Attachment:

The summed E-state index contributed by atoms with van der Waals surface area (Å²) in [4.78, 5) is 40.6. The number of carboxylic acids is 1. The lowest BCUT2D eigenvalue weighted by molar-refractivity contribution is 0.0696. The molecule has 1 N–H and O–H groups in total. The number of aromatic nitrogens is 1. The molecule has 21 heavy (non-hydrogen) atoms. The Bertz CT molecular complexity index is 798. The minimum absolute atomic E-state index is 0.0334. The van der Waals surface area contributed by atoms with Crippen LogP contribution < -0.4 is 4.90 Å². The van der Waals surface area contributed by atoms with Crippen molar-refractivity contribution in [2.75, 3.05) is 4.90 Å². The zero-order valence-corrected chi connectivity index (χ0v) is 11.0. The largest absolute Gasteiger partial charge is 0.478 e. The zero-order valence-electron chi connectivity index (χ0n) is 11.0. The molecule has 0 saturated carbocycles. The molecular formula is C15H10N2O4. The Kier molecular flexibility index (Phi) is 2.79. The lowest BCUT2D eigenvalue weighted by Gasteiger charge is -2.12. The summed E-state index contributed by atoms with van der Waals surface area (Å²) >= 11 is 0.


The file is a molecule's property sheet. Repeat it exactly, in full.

The summed E-state index contributed by atoms with van der Waals surface area (Å²) in [4.78, 5) is 40.6. The number of carboxylic acids is 1. The lowest BCUT2D eigenvalue weighted by molar-refractivity contribution is 0.0696. The molecule has 1 N–H and O–H groups in total. The number of aromatic nitrogens is 1. The molecule has 21 heavy (non-hydrogen) atoms. The Bertz CT molecular complexity index is 798. The minimum absolute atomic E-state index is 0.0334. The van der Waals surface area contributed by atoms with Crippen LogP contribution < -0.4 is 4.90 Å². The van der Waals surface area contributed by atoms with Crippen molar-refractivity contribution in [2.75, 3.05) is 4.90 Å². The zero-order valence-corrected chi connectivity index (χ0v) is 11.0. The largest absolute Gasteiger partial charge is 0.478 e. The zero-order valence-electron chi connectivity index (χ0n) is 11.0. The molecule has 0 saturated carbocycles. The molecular formula is C15H10N2O4. The Kier molecular flexibility index (Phi) is 2.79. The lowest BCUT2D eigenvalue weighted by Gasteiger charge is -2.12. The summed E-state index contributed by atoms with van der Waals surface area (Å²) >= 11 is 0.